Coimetrophobia is the fear of cemetaries. By contrast, taphophilia is the love of cemetaries and headstones in particular.
March is my birth month and I’ve decided to indulge the strange cross roads that is my love of funerary culture and my research interests, should I be lucky enough find myself back in school.
The combination of the lasting nature of headstones plus the inherent blankness of their form create the perfect canvas for symbolism. Many of these images have been present on the tombstone as we know it for centuries, and are still used with some frequency. Imagery such as the weeping willow and the guardian angel are echoed throughout western cemetaries, but many of the symbols are recognizable for their place in graveyards but not necessarily their meaning.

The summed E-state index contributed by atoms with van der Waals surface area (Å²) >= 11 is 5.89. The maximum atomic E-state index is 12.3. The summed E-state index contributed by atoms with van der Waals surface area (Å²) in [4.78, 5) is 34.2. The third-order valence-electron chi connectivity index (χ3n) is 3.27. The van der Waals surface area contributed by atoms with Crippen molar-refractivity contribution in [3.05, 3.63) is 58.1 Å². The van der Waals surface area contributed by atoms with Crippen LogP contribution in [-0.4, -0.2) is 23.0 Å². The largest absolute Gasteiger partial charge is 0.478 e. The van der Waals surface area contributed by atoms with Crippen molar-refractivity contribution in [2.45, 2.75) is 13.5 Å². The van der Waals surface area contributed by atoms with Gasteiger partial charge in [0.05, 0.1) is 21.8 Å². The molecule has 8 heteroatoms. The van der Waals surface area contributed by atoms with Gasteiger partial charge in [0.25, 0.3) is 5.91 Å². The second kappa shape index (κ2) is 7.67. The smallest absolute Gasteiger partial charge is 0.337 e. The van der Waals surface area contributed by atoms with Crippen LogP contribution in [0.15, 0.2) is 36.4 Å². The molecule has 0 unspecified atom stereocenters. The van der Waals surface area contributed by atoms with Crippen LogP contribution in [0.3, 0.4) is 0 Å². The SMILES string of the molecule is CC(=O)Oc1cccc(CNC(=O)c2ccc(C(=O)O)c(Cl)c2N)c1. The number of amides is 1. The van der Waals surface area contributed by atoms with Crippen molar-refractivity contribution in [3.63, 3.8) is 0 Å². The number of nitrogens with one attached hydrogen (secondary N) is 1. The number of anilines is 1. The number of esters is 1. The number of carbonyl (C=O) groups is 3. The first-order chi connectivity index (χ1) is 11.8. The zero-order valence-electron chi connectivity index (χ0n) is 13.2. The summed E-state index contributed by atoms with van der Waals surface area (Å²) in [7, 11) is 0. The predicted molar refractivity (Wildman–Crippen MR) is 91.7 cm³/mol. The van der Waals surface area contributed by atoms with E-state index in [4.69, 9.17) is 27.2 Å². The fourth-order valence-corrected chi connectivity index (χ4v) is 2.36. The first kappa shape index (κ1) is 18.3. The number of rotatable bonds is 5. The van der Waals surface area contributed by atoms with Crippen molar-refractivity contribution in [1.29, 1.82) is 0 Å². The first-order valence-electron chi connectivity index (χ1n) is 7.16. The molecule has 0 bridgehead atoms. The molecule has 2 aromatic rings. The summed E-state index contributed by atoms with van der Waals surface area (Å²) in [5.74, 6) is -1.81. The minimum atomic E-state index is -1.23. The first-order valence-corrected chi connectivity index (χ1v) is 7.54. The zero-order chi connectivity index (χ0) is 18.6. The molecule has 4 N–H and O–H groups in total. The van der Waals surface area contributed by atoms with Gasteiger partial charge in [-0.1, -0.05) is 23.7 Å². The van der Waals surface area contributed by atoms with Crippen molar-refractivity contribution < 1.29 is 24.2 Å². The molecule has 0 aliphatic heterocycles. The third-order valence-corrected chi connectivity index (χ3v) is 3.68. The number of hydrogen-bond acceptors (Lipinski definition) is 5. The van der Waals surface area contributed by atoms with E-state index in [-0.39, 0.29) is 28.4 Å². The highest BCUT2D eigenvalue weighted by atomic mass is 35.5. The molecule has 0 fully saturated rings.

At one time an anchor was placed on headstones and tombs as an undergrounn method of expressing Christian faith. More recently the anchor has been used to symbolize that the person buried there was a sailor, and is connected with St. Nicholas. The anchor also symbolizes hope. Anchors are also frequently found on the gravestones of Masons.
The flight of the soul into the afterlife.
The cypress tree on a headstone indicates hope.
The presence of drapery in funerary statuary implies the act of mourning.
Pineapples and figs both represent prosperity and eternal life.
Ivy garlands may represent eternal life or eternal friendship due to ivy almost always staying green.
While the lamb is a historically established image of Christ, the lamb is almost always used to denote a child’s grave. The lamb as a young animal is used on head markers to suggest youth or innocence.
For more symbols, please see these sites-
Gravestone Symbolism–with photos